U.S. futures were showing strength premarket Wednesday, following a Tuesday session when markets had a strong showing.
The S&P 500 and Dow Jones Industrial Average were both up 0.5% while Nasdaq futures contracts were rising 0.7%.
Crude prices were giving back some of their gains from the previous session. Industry standard Brent crude contracts for June delivery were down $0.60 to $44.09 per barrel while West Texas crude contracts for May delivery were falling $0.78 to $41.39 per barrel.
Oil prices will be under scrutiny later today following the release of the weekly Energy Information Administration petroleum status report. Last week, crude oil inventories fell by 4.9 million barrels, though gasoline and distillate inventories increased 1.4 million and 1.8 million barrels, respectively.
JPMorgan Chase (JPM) was off to a strong start in premarket trading Wednesday following the release of the bank's first quarter results. JPMorgan reported a 6.7% decline in income, but was still able to top analyst estimates for the period. The bank earned $1.35 per share vs. analysts' $1.26 estimate. In the year-ago period, JPMorgan posted EPS of $1.45. Revenue for the first quarter of 2016 fell 3% to $24.1 billion, but also beat consensus estimates.
In other banking news, U.S. regulators rejected the "living wills" of five of the largest U.S. banks Wednesday morning. The decision could result in the banks facing higher capital requirements and other regulatory sanctions thanks to their distinction of being "too big to fail" or "systemically important." The banks have until Oct. 1 to revise their living wills. The living will requirement was a tenet of the 2010 Dodd-Frank Act that requires big banks to draw up a credible plan to wind down their operations without taxpayer help should the need ever arise. Citigroup (C) was the only one of the big six banks whose plan was approved.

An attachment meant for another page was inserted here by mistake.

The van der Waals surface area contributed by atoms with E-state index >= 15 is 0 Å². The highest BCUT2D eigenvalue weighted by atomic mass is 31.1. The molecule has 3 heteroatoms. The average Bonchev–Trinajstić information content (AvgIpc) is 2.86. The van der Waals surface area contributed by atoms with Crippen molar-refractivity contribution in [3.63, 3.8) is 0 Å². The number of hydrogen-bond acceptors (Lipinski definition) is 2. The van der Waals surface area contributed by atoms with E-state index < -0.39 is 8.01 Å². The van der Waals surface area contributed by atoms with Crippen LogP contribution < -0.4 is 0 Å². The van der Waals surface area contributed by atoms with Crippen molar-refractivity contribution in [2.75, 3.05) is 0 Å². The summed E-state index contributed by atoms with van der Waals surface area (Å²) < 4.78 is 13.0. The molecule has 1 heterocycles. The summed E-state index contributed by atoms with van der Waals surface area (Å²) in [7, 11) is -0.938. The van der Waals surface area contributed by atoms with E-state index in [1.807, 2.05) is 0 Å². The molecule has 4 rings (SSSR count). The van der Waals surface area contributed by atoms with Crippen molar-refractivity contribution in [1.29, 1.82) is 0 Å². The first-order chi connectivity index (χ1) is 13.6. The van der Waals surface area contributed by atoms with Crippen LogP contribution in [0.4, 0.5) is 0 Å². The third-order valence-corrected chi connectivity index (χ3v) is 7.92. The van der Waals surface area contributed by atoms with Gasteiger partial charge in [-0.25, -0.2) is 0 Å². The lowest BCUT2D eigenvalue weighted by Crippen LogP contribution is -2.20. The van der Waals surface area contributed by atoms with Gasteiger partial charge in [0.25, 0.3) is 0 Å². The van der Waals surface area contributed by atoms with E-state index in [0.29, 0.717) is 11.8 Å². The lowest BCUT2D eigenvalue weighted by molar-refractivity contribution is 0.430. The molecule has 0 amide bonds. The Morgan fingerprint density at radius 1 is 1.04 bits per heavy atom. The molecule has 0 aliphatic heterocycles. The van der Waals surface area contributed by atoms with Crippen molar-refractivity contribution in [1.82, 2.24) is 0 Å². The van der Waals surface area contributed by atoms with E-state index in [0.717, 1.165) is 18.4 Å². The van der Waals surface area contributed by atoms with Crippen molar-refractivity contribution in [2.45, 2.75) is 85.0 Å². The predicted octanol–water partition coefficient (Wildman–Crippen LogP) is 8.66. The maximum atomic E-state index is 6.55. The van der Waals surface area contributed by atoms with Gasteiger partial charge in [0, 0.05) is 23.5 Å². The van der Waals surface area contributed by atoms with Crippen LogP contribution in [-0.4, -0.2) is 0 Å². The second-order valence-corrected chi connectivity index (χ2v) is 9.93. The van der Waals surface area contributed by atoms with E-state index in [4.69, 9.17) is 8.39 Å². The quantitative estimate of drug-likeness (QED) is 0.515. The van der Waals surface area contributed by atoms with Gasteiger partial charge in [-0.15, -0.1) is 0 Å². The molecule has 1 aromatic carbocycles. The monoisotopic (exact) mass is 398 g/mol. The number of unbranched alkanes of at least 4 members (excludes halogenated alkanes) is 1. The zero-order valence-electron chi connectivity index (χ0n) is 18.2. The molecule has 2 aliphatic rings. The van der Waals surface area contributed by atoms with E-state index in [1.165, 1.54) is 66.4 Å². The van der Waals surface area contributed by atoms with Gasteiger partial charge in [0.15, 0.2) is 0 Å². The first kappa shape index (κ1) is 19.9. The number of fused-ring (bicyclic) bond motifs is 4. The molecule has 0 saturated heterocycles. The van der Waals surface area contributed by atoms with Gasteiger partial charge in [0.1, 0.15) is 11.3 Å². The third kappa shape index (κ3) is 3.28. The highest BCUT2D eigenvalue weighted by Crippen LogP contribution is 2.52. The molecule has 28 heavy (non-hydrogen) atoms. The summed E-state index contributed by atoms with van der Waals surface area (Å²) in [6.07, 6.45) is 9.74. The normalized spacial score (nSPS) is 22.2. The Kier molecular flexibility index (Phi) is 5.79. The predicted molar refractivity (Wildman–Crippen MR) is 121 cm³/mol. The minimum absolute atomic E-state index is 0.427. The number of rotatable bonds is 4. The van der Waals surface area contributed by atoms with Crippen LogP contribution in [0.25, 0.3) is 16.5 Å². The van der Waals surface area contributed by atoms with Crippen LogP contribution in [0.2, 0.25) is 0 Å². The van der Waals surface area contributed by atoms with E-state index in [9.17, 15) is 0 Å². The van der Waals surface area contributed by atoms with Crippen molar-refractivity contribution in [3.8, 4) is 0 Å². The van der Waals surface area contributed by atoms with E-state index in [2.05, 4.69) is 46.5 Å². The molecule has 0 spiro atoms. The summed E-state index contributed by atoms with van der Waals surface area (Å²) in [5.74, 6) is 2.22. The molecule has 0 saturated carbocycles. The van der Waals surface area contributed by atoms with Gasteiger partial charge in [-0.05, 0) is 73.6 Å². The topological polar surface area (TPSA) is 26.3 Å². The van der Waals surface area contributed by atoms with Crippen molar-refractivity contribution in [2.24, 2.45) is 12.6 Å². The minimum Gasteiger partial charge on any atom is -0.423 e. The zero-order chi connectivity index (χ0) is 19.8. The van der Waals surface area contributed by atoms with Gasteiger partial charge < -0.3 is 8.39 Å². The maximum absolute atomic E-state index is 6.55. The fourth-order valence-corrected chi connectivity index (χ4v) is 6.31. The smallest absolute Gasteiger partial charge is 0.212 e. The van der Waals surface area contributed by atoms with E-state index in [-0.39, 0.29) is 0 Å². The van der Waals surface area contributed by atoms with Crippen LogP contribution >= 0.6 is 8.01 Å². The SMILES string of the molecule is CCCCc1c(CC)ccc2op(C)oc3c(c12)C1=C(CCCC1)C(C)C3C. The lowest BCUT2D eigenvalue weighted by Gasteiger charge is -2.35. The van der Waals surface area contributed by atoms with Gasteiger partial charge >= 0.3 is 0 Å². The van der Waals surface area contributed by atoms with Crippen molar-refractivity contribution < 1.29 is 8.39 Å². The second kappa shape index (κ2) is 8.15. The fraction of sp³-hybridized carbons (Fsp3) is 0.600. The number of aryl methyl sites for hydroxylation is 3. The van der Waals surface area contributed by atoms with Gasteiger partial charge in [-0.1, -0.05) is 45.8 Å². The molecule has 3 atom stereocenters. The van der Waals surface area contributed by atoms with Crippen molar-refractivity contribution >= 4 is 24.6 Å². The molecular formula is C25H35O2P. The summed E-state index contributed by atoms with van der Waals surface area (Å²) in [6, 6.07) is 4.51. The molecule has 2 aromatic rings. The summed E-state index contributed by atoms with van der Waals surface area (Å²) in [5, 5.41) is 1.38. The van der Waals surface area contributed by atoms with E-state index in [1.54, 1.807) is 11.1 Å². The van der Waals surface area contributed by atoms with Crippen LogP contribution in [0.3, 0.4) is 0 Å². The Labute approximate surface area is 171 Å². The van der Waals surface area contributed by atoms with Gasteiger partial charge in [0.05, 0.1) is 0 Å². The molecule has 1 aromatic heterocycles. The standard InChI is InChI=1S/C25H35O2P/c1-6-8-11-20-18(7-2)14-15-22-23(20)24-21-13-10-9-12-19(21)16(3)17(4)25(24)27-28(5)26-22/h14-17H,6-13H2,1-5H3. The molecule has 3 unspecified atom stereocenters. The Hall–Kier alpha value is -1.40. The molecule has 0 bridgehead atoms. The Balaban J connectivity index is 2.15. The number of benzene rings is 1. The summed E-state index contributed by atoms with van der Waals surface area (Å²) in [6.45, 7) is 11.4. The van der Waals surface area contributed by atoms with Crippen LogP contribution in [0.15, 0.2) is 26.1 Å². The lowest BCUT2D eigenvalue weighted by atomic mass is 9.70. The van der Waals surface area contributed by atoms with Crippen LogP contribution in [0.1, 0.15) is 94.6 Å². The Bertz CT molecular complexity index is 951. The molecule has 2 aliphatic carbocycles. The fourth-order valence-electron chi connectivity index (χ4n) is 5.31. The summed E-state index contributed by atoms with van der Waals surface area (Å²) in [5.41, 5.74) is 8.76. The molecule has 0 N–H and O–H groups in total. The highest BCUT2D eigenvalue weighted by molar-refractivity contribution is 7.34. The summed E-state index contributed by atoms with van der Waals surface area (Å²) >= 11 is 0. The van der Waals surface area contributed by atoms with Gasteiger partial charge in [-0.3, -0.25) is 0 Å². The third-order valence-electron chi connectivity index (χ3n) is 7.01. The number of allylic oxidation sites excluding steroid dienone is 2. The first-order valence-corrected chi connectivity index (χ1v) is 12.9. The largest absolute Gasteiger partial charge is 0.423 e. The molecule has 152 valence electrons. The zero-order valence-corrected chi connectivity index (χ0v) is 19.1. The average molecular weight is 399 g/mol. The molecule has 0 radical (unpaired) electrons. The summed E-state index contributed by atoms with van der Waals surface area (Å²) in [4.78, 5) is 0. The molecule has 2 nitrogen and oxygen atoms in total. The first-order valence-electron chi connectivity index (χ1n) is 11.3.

Peabody Energy (BTU) will be under scrutiny today after the country's largest coal company filed for Chapter 11 bankruptcy protection on Wednesday. Low natural gas prices, costly regulations and legacy costs have forced the company into insolvency. The company has reported four consecutive yearly losses, including $2 billion last year.
Meanwhile, Verizon (VZ) will also be on the radar today amid a labor dispute that came to a head at 6 a.m. today. About 40,000 wireline employees walked off the job Wednesday morning after failing to agree to a new labor contract with the company. The employees work in Verizon's Fios Internet, telephone and TV services. The last time the employees went on strike was 2011, before a compromise was reached two weeks later.